By Ann Patton
Academy Spirit staff
Every year for his birthday, the mother of the executive chef for Ike’s Grill always prepared shepherd’s pie, a combination of hamburger and vegetables topped with peaks of whipped potatoes.
It is a recipe he has failed to duplicate.
“I have not mastered her cooking,” he said with a grin.
J. Richard Hero III, however, has plenty of kudos to his credit for his culinary achievements, most recently taking the top spot in the National Restaurant Association’s Iron Chef competition in April in Chicago and first place on a three-member military team last year in Las Vegas for the People’s Choice Award at the Catersource Kitchen Contenders Iron Chef competition.
The food and beverage manager at the Eisenhower Golf Course cooks nearly every day.
“I guess I really do love food,” he said.
The certified culinary chef and member of the American Culinary Federation received his formal training at the College of Culinary Arts at Johnson and Wales University with a branch in Denver.
Chef Hero discovered his liking for the kitchen when the father of a girlfriend, himself a chef, introduced him to wild game cuisine which he found quite good. Since then, the Army veteran has continued to widen his culinary skills and experience, primarily in private dinner and country clubs, including serving as a sous chef at the Broadmoor and executive chef of the Plum Creek Golf and Country Club in Castle Rock before coming to the Academy.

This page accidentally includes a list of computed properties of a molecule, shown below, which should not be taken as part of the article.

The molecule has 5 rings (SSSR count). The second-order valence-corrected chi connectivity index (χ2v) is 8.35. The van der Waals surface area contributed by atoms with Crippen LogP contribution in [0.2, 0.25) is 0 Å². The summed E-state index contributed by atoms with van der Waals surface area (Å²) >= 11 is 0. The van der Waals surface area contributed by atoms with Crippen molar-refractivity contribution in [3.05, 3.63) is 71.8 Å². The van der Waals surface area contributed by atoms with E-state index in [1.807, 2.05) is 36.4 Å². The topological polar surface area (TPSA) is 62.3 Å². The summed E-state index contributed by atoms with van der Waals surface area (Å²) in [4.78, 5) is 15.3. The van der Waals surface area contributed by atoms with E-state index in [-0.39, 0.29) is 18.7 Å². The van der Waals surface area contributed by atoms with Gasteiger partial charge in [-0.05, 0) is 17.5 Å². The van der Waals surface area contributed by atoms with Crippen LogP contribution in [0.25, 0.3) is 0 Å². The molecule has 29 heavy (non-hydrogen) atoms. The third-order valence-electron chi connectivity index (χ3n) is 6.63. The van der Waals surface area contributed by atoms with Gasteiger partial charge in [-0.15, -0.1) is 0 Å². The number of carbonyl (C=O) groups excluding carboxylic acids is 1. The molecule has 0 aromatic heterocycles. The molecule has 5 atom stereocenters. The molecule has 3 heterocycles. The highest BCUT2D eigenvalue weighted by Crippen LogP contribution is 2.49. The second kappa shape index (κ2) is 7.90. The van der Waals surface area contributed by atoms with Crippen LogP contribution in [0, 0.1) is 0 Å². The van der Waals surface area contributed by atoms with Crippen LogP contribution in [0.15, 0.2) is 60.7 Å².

“I take pride in this club,” he said of his Academy assignment. “I love coming here and want my guests to know I care about them.”
Chef Hero holds professional certifications in eight different cultures of food.
His personal palette and interest still favors wild game but he also enjoys shell fish and Mediterranean cuisine for its bright colors and wide array of flavors. And, of course, shepherd’s pie.
For the competition in Las Vegas he was challenged to prepare 3,000 hors d’oeuvres in five hours. He chose a scallop and ahi tobiko (a kind of tuna) with a ponzu sauce, or Mediterranean sweet dip, served on bed of greens and a rice noodle.
Chef Hero received the top prize, among 50 other contenders, and was judged on preparation, cooking, taste, texture, presentation and sanitization.
“It was a very high-profile competition,” he said and added it was but one level below the
Iron Chef competition featured on weekly television.
His personal notebook of photos of dishes he has prepared overflows with elegant desserts, main and side dishes and even ice sculptures.
“I love doing fine dining. It is something to take pride in,” the consummate chef said.
Fine dining, by his definition, comes though considerable thought and effort and results in high quality dishes and appearance.
“I want to knock their socks off,” he said of his customers.
Fine dining doesn’t necessarily mean large budgets, however.
“Food doesn’t have to be overpriced,” he said. “I want to make it work.”
Although he oversees the breakfast and lunch fare at the golf course, Chef Hero also directs catered events at the Academy club, which can include banquets, receptions, retirements, graduations, promotions and birthday parties, among others.
Besides wanting to be fully retired, he related with a chuckle, the dedicated husband and father is more than satisfied for today with food and family life.
“Now I am where I want to be,” Chef Hero said.
Outside of his club responsibilities and his own personal catering business, which he strictly separates from his club duties, the chef squeezes in time to help others by volunteering with schools and charities with food projects.
He is planning a picnic lunch, out of his own pocket, this summer for the residents of Marian House.
“People have helped me quite a bit,” he said. “It’s my turn to give back.”